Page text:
Drunken driver gets 15 years in prison for crash that crippled 10-year-old girl

DOVER — “What does it take to stop him and people like him?”

The mother of a 10-year-girl who was severely crippled when a drunken driver slammed into the rear of their car on March 1 in Dover asked the judge that question in Superior Court Wednesday prior to the defendant receiving a 15-year prison sentence.

The stark reality of 40-year-old Oliver Barnes’ decision to drink and drive that night played out with the emotional victim impact statement from the grieving mother, prosecution and defense attorneys assertions, and words from the judge and the defendant.

A wheelchair-bound 10-year-old girl who suffered a severe brain injury, however, may never speak again.

She can barely move while needing constant monitoring and assistance due to the mishap on Bay Road and Blue Hen Boulevard.

Smyrna resident Toni Dulin was injured when the a vehicle she was riding in stopped at a red light and was then rear-ended by car traveling 96 mph, according to the prosecution.

Oliver Barnes

The driver was found to be over three times the legal limit of intoxication with a .25 blood alcohol concentration and never applied the brakes, Deputy Attorney General Stephen E. Smith said prior to sentencing for DUI and first-degree assault.

“(It’s) 236 days and counting that have gone by and I have not heard my child’s voice,” Toni’s mother Adrianna Allen said in remarks before the court. She added that her daughter has undergone four surgeries and now considered to be trapped inside her body.

Ms. Allen, treated for a head injury and then released from Bayhealth-Kent General Hospital in Dover following the crash, questioned why Barnes was even on the street after given bail on another DUI charge.

She called on the state’s criminal justice and law enforcement system to toughen the handling of drunk drivers before the next tragedy takes place.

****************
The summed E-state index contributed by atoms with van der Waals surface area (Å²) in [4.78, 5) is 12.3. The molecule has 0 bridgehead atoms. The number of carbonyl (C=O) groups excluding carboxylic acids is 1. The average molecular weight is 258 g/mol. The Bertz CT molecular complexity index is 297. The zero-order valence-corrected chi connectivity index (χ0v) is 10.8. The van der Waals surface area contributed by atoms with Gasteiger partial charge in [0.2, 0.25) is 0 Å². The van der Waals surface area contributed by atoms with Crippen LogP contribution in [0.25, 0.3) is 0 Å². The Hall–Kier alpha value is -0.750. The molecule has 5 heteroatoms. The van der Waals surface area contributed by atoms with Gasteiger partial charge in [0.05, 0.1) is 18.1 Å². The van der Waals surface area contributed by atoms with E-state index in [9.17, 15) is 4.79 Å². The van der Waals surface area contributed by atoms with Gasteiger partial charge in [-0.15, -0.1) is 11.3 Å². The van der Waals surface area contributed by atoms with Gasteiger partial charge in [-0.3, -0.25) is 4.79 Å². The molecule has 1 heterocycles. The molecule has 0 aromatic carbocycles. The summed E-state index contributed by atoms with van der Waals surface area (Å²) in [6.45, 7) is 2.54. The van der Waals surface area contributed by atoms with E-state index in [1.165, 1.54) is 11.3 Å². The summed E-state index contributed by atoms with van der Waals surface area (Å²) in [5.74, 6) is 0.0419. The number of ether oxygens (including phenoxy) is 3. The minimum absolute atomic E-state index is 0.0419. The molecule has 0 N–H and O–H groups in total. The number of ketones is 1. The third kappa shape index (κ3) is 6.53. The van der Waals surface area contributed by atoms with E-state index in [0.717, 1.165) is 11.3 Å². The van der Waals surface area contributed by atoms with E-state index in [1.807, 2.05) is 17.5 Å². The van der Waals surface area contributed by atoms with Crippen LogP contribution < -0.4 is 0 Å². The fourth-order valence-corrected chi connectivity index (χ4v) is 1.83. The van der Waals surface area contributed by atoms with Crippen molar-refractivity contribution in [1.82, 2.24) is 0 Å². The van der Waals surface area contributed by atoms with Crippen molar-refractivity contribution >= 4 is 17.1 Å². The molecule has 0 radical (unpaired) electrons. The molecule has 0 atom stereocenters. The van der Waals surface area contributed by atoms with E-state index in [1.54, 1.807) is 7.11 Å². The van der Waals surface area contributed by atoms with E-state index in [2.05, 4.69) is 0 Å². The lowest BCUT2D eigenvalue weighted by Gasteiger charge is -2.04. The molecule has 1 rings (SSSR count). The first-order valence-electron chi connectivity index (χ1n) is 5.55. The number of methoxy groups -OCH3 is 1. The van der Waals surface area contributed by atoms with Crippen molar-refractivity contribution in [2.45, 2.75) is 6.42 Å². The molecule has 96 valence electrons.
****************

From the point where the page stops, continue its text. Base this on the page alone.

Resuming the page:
“What does it take to stop him and people like him?” Ms. Allen asked before resident Judge William L. Witham Jr.

She added that impaired drivers are traveling in the morning, afternoon and night and “You can not enjoy the day if you’re worrying if the man next to you is driving drunk.”

Those with pending DUI charges currently have the dangerous ability to “go back to the liquor store and get back on the road” while their cases are adjudicated, according to Ms. Allen.

Repeat offenders

Ms. Allen surmised that while her daughter must live with a permanent brain injury, the defendant will eventually be let free and go “out on the road to destroy people’s lives. This time he will kill someone, but who will it be?”

The mother lamented multiple convicted drunk drivers who are “caught and released to go out and commit the repeat offense over and over and over again.”

Describing himself as “deeply troubled and sorry for his actions,” in a prepared statement, Barnes said he prays each day for the family whose members so terribly affected. His defense attorney Caitlin Gregory said he “admits he will never be able to comprehend the grief and suffering experienced by the family” for the assault.

Addressing reporters after leaving the courtroom, Ms. Allen said the defendant’s words to the judge didn’t matter because “he just wanted to make himself look good.”

According to investigation, Barnes’ own minor son had earlier gotten out of the vehicle due to concerns about how he was driving. The man suffered a spinal injury in the crash and was treated at the hospital.

“If he didn’t care about his own child, he didn’t care about mine,” Ms. Allen said.

Nothing that Barnes also had an earlier rape charge against him and drug dealing conviction, along with $25,000 due in child support, DAG Smith pushed for a maximum sentence, contending that “removing (Oliver Barnes) from society would improve society. We would lose nothing.”

As the prosecutor spoke, a photo of a bright eyed, smiling daughter with arms wrapped around her similarly beaming mother prior to the crash was displayed prominently in the courtroom. From what the judge surmised, Toni was a “talented 10-year-old (who was) optimistic, nurturing and literally lit up a room.”

Speaking to Barnes, Judge Witham said “Obviously you turned yourself into a human time bomb by getting in the car and driving like you did.

“There’s no excuse for that.”

The judge also ordered Barnes to take treatment while incarcerated, and serve decreasing levels of probation and another program upon release. A 25-year sentence was suspended for the decade and a half in prison.

 

Reach staff writer Craig Anderson at canderson@newszap.com

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